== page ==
The Guardian
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Safe, effective COVID-19 vaccine may be ready December

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A safe and effective COVID-19 vaccine could be ready by December, according to the promising results of an Oxford University’s experimental jab published yesterday in the medical journal, The Lancet.

The outcomes indicated that the proposed treatment provoked an immune reaction that lasted for at least two months.

The highly anticipated clinical trial revealed that 100 per cent of the volunteers injected produced an immune response against the novel coronavirus.

Pharmaceutical giant, AstraZeneca, is already manufacturing the vaccine, AZD1222, and the United Kingdom government had ordered 100 million doses ahead of time.

According to the study, all participants, who were tested, retained a “neutralising” response – meaning their bodies may be able to prevent COVID-19 – after a month. Immune responses remained strong for a minimum of 56 days.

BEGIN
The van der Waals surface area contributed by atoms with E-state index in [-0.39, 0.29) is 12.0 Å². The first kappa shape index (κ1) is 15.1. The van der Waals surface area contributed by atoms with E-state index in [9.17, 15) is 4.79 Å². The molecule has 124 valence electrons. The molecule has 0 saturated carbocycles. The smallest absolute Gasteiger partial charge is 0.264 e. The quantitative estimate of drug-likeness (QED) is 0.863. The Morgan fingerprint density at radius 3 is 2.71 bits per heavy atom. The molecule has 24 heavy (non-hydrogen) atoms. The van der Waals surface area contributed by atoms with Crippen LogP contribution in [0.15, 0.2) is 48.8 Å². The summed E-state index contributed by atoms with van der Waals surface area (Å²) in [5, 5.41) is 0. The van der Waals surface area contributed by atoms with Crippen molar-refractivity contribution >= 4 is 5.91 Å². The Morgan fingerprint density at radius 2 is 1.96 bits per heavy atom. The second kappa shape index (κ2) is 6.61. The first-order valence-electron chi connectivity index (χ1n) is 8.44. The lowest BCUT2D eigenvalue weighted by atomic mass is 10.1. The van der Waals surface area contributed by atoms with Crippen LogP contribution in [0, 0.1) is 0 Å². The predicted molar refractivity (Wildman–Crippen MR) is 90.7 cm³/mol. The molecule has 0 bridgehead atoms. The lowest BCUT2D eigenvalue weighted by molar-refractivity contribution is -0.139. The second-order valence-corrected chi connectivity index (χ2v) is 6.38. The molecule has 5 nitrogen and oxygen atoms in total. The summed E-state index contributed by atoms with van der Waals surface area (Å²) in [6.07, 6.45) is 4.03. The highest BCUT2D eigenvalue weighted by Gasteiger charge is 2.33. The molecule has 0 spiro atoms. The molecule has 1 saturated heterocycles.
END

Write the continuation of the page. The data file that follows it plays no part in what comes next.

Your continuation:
This means that there were strong signs in their blood that they could fight off the virus if they were to catch it.

Though the therapy had not be licensed for human use, the investigators, however, said it is “possible” that the vaccine could be ready by December if tests keep going according to plan.

Remarkably, nobody suffered any negative side effects, as it stimulated the immune system as hoped.

Some people though developed headaches, tiredness and pain in their arms after given the jab, but scientists claimed that none of them was severe.

The researchers stated: “The early results hold promise, but more is still needed.”

Prof. Sarah Gilbert, one of the scientists leading the project, said: “There is still much work to be done before we can confirm if our vaccine will help manage the COVID-19 pandemic, but these early results hold promise.”

Infectious disease experts warned: “There is still a long way to go before any vaccine is rolled out.”

In a related development, Nigeria, Ethiopia, Democratic Republic of Congo and Tanzania have accounted for over 33 per cent of vaccine-preventable deaths in Africa, but ongoing immunisation could save 702,000 children.

A survey in The Lancet Global Health journal said the benefits of routine childhood vaccination far outweigh potential risks of coronavirus transmission to older family members from clinics.


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